Monthly Archives: April 2011

Friday Photo: Feeling Blue

Today’s photo is one I stumbled upon on the Internet. I wanted to see what photographs of the House were out there, so I went to Flickr and put in “Hammond-Harwood House” as my search term. When the results popped up, this gem was about halfway down the page:

Thanks to the Smithsonian, we have another early photograph of the House, this time in lovely blue tones. The photograph is a form called a cyanotype and dates to 1890. The process for making cyanotypes was developed by Sir John Hershel in 1842, and was one of the earliest forms of photography. According to the Victoria & Albert Museum, to make a cyanotyope “a sheet of paper was brushed with iron salt solutions and dried in the dark. The object to be reproduced – a plant specimen, a drawing or a negative – was then placed on the sheet in direct sunlight. After about 15 minutes a white impression of the subject formed on a blue background. The paper was then washed in water where oxidation produced the brilliant blue – or cyan – that gave the process its name.”

The cyanotype of Hammond-Harwood House was made by Thomas Smillie (1843-1917), who eventually became the head of the Smithsonian’s photography lab. To view the photo online, click here to go to its Flickr page. Or if you want to see the real thing, pay a visit to the Smithsonian Institution Archives.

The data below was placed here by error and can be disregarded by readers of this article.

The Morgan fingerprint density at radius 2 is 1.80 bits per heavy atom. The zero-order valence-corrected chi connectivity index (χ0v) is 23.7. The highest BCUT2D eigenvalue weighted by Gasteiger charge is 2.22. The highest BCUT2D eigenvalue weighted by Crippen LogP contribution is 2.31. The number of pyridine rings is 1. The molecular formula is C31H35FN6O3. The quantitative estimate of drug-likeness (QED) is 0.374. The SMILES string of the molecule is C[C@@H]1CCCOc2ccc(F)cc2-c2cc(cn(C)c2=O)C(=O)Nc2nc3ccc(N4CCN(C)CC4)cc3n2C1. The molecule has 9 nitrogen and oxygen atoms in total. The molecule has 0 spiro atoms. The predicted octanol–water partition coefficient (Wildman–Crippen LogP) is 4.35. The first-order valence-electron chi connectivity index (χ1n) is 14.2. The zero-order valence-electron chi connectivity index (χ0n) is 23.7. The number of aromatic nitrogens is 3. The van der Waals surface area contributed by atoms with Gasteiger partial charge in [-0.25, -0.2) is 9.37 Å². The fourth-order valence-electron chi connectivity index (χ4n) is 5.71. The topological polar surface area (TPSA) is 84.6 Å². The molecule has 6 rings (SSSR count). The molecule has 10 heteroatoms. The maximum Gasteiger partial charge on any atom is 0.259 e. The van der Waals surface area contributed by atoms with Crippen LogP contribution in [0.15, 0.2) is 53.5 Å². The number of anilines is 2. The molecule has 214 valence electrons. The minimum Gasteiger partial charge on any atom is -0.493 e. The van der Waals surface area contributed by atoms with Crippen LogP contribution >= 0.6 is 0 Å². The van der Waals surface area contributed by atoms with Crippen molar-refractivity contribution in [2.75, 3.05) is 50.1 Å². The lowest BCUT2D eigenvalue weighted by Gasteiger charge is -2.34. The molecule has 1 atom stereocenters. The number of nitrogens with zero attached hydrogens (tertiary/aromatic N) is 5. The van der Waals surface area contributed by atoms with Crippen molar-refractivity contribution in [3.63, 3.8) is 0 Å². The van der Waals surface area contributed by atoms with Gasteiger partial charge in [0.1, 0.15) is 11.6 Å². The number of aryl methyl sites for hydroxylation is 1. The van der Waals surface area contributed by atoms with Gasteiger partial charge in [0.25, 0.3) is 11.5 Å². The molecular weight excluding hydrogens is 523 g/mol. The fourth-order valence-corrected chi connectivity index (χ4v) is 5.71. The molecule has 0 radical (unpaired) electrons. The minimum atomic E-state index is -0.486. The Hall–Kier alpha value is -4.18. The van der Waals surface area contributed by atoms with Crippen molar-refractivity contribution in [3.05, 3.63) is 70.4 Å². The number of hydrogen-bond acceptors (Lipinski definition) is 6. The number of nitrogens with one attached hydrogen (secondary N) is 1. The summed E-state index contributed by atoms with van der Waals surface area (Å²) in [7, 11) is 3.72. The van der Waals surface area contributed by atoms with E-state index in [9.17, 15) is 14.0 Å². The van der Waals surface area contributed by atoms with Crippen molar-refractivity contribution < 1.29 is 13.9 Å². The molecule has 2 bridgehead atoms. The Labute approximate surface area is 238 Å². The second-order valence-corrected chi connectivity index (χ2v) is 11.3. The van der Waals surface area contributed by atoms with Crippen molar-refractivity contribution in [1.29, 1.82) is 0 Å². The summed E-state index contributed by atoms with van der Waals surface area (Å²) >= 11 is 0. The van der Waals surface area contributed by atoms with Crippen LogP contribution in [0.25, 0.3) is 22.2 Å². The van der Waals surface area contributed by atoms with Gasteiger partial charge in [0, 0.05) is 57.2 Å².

An additional bit of trivia: the Director of Hammond-Harwood House, Carter Lively, wondered why there were no streetcar tracks in the late 19th and early 20th century photographs of the House. Apparently, streetcar tracks were not installed in Annapolis until 1909. One of the streetcar routes ran down King George Street, next to the Hammond-Harwood House, and the tracks are still there, buried under the modern pavement.

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Collections Highlights: Ann Proctor’s Doll

It is nearly impossible to choose favorites from Hammond-Harwood House’s extensive collection of objects because all of them are beautiful, have a story to tell, or, in many cases, are both attractive and expressive. One of the items in that last category is this doll:

She is a Queen Anne style doll and dates to about 1785. She may have been made in England, starting as a block of wood and slowly taking shape as a carver turned the block on a lathe. It is easy to see why six-year-old Ann Proctor would have been attached to her, perhaps so attached that she insisted her doll be included in this portrait of her:

Ann was painted by Charles Willson Peale in 1789 and, as you can see, Peale took a bit of artistic license with the portrait. The doll is much larger in real life, but perhaps Peale thought it wise to focus on the little girl instead of her toy. Peale may have been going through a phase of painting dolls; he painted at least two other portraits that included little girls’ dolls in the years 1788 and 1789, including this one of Peggy Sanderson Hughes and her daughter: